The foregoing description, for purposes of explanation, used specific nomenclature to provide a thorough understanding of the invention. However, it will be apparent to one skilled in the art that the specific details are not required in order to practice the invention. The foregoing descriptions of specific embodiments of the present invention are presented for purpose of illustration and description. They are not intended to be exhaustive or to limit the invention to the precise forms disclosed. Obviously many modifications and variations are possible in view of the above teachings. The embodiments are shown and described in order to best explain the principles of the invention and its practical applications, to thereby enable others skilled in the art to best utilize the invention and various embodiments with various modifications as are suited to the particular use contemplated. It is intended that the scope of the invention be defined by the following claims and their equivalents.
Claims (18)
.d(x,{circumflex over (x)})={0, when x={circumflex over (x)};1,when x<{circumflex over (x)};∞ when x>{circumflex over (x)}}.
Priority Applications (1)
Application Number  Priority Date  Filing Date  Title 

US10427526 US7013378B2 (en)  20030430  20030430  Method and system for minimizing the length of a defect list for a storage device 
Applications Claiming Priority (3)
Application Number  Priority Date  Filing Date  Title 

US10427526 US7013378B2 (en)  20030430  20030430  Method and system for minimizing the length of a defect list for a storage device 
DE200410003353 DE102004003353A1 (en)  20030430  20040122  Method and system for minimizing the length of a defect list for a memory device 
JP2004109741A JP3978195B2 (en)  20030430  20040402  Method and system for the length of the defect list storage devices to a minimum 
Publications (2)
Publication Number  Publication Date 

US20040221192A1 true US20040221192A1 (en)  20041104 
US7013378B2 true US7013378B2 (en)  20060314 
Family
ID=33310173
Family Applications (1)
Application Number  Title  Priority Date  Filing Date 

US10427526 Active 20240310 US7013378B2 (en)  20030430  20030430  Method and system for minimizing the length of a defect list for a storage device 
Country Status (3)
Country  Link 

US (1)  US7013378B2 (en) 
JP (1)  JP3978195B2 (en) 
DE (1)  DE102004003353A1 (en) 
Cited By (4)
Publication number  Priority date  Publication date  Assignee  Title 

US20070191066A1 (en) *  20060214  20070816  Mohammad Ali Khojastepour  Structured codebook and successive beamforming for multipleantenna systems 
US20120233523A1 (en) *  20110310  20120913  Icform, Inc  Programmable Data Storage Management 
US9638873B2 (en)  20110120  20170502  Corning Incorporated  Receptacle ferrule assemblies with gradient index lenses and fiber optic connectors using same 
US9720769B2 (en)  20141203  20170801  Sandisk Technologies Llc  Storage parameters for a data storage device 
Families Citing this family (11)
Publication number  Priority date  Publication date  Assignee  Title 

CA2686618A1 (en) *  20030717  20050117  At&T Corp.  Method and apparatus for windowing in entropy encoding 
FR2867928B1 (en) *  20040316  20060609  Medialive  Method and system for highly secure etc distribution of audiovisual streams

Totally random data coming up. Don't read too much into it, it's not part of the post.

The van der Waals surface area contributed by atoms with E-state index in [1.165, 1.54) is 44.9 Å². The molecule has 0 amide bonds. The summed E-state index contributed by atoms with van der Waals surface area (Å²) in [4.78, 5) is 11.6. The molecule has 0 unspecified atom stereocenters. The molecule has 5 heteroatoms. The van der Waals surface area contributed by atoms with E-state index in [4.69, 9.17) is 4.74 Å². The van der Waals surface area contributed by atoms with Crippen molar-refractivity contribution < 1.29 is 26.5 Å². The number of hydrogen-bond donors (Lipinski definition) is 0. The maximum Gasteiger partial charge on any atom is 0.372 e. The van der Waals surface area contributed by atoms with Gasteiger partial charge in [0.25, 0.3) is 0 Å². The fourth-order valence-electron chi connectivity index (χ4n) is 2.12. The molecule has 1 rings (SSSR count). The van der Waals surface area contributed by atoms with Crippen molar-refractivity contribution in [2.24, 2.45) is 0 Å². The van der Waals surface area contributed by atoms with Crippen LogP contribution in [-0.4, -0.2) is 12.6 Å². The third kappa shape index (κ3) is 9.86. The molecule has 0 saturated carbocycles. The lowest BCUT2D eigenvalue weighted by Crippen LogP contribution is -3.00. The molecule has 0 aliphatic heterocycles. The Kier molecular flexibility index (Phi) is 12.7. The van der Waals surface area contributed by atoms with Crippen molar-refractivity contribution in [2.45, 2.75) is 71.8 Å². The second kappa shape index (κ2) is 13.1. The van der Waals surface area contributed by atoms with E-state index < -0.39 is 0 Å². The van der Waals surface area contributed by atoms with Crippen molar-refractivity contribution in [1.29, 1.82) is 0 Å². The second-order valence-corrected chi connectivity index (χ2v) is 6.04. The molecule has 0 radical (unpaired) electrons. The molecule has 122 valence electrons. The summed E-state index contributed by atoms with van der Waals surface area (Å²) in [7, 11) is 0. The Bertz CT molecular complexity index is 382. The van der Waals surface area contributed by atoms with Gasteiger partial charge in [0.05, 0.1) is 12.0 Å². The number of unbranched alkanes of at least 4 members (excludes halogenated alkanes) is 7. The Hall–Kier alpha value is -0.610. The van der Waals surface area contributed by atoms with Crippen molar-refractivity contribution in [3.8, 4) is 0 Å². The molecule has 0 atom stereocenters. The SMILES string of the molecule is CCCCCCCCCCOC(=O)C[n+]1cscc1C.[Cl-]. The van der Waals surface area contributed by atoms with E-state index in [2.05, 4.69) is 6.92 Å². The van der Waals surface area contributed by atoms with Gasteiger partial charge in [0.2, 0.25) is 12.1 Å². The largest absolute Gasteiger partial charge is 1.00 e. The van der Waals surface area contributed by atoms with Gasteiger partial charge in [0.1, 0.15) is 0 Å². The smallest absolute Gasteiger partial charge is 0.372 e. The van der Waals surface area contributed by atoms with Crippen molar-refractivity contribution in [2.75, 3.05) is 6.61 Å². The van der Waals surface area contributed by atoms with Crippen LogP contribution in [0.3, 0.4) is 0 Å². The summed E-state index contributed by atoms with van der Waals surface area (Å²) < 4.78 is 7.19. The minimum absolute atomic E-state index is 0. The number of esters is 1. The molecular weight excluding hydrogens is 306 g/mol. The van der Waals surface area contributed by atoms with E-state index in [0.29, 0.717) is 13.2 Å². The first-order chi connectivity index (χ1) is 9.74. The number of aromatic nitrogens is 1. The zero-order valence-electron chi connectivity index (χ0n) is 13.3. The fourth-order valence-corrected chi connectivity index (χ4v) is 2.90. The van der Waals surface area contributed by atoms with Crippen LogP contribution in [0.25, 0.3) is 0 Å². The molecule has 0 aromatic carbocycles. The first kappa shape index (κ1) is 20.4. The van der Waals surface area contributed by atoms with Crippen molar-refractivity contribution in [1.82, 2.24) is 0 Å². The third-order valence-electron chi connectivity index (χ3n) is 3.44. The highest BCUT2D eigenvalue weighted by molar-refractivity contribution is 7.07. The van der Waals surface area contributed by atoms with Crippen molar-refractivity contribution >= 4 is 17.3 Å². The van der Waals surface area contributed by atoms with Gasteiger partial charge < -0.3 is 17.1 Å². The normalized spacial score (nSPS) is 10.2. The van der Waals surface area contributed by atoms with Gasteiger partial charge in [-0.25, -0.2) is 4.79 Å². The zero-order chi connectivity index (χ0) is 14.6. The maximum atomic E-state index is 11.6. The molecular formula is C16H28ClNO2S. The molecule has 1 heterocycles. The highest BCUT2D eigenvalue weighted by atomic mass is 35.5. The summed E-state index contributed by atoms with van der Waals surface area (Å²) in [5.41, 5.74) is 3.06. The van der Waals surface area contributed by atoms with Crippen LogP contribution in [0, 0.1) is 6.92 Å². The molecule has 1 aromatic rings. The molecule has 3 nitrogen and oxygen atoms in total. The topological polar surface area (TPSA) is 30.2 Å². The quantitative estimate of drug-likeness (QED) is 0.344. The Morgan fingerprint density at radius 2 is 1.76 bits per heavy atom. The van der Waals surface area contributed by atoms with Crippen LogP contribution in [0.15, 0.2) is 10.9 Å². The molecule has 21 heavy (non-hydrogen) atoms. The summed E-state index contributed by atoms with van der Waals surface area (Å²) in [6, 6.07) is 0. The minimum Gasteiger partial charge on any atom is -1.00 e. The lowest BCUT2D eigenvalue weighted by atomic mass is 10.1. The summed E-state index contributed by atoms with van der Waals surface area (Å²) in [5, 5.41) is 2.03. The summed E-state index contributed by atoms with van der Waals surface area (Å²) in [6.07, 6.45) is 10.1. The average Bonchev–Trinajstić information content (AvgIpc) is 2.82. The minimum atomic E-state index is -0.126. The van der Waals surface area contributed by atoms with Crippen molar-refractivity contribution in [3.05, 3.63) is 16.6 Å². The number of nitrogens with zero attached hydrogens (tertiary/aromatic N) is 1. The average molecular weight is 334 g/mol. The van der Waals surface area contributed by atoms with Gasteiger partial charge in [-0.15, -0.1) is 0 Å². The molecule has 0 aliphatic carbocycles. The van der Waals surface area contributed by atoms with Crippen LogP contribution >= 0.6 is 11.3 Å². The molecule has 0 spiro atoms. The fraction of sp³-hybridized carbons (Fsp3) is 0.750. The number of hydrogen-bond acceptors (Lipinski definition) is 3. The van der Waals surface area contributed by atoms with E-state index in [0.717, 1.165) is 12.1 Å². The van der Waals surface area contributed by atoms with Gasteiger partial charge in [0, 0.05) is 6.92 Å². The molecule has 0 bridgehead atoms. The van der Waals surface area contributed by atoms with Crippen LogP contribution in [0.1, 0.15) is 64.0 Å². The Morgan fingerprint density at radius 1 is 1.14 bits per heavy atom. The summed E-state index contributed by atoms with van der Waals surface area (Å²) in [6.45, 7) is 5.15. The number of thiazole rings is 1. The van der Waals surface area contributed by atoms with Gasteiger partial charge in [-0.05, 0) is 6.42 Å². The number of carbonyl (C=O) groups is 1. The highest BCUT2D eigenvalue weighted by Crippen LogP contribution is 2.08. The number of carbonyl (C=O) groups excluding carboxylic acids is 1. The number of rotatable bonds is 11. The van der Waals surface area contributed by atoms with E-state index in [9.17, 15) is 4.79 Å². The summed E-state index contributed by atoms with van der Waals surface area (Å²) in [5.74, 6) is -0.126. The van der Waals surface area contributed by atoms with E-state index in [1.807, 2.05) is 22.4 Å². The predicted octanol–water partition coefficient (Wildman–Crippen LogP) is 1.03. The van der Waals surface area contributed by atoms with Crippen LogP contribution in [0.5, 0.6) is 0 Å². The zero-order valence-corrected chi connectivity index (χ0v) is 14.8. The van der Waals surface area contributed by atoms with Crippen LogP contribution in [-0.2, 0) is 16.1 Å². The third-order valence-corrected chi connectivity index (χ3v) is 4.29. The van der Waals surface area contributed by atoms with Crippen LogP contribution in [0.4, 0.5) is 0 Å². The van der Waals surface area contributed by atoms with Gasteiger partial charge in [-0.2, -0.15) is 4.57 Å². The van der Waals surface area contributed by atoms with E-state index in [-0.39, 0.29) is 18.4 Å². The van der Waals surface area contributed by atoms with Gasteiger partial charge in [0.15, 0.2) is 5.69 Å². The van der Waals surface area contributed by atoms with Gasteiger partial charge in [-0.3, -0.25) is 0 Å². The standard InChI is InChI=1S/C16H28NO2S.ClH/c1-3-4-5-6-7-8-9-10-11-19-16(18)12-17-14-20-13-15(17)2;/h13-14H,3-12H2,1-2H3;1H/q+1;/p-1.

US8516218B2 (en) *  20061030  20130820  HewlettPackard Development Company, L.P.  Patternbased mapping for storage space management 
US20100169322A1 (en) *  20081226  20100701  Sun Microsystems, Inc.  Efficient access of bitmap array with huge usage variance along linear fashion, using pointers 
US8407171B2 (en) *  20100201  20130326  Seiko Epson Corporation  Method for constraint optimization under box constraints 
US9104327B2 (en) *  20110517  20150811  Sandisk Technologies Inc.  Fast translation indicator to reduce secondary address table checks in a memory device 
US9697174B2 (en) *  20111208  20170704  Oracle International Corporation  Efficient hardware instructions for processing bit vectors for single instruction multiple data processors 
US9792117B2 (en)  20111208  20171017  Oracle International Corporation  Loading values from a value vector into subregisters of a single instruction multiple data register 
KR101279497B1 (en) *  20120216  20130627  서울대학교산학협력단  Mimo system and generation method of hierarchical codebook therefor 
US8972649B2 (en) *  20121005  20150303  Microsoft Technology Licensing, Llc  Writing memory blocks using codewords 
US9606921B2 (en)  20130921  20170328  Oracle International Corporation  Granular creation and refresh of columnar data 
Citations (9)
Publication number  Priority date  Publication date  Assignee  Title 

US5394534A (en) *  19920911  19950228  International Business Machines Corporation  Data compression/decompression and storage of compressed and uncompressed data on a same removable data storage medium 
US5438559A (en) *  19910710  19950801  International Business Machines  Method for locating physical sectors in a fixed block architecture embedded servo disk file #14 
US5960465A (en) *  19970227  19990928  Novell, Inc.  Apparatus and method for directly accessing compressed data utilizing a compressed memory address translation unit and compression descriptor table 
US5966263A (en) *  19970801  19991012  International Business Machines Corporation  Method and apparatus to increase head/AE select robustness for a system using multiple head servo write 
US6138254A (en) *  19980122  20001024  Micron Technology, Inc.  Method and apparatus for redundant location addressing using data compression 
US6202179B1 (en) *  19970509  20010313  Micron Technology, Inc.  Method and apparatus for testing cells in a memory device with compressed data and for replacing defective cells 
US6269455B1 (en) *  19961107  20010731  Acuid Corporation Limited  System and a method for processing information about locations of defective memory cells and a memory test with defect compression means 
US6381669B1 (en) *  19991227  20020430  Gregory V. Chudnovsky  Multibank, faulttolerant, highperformance memory addressing system and method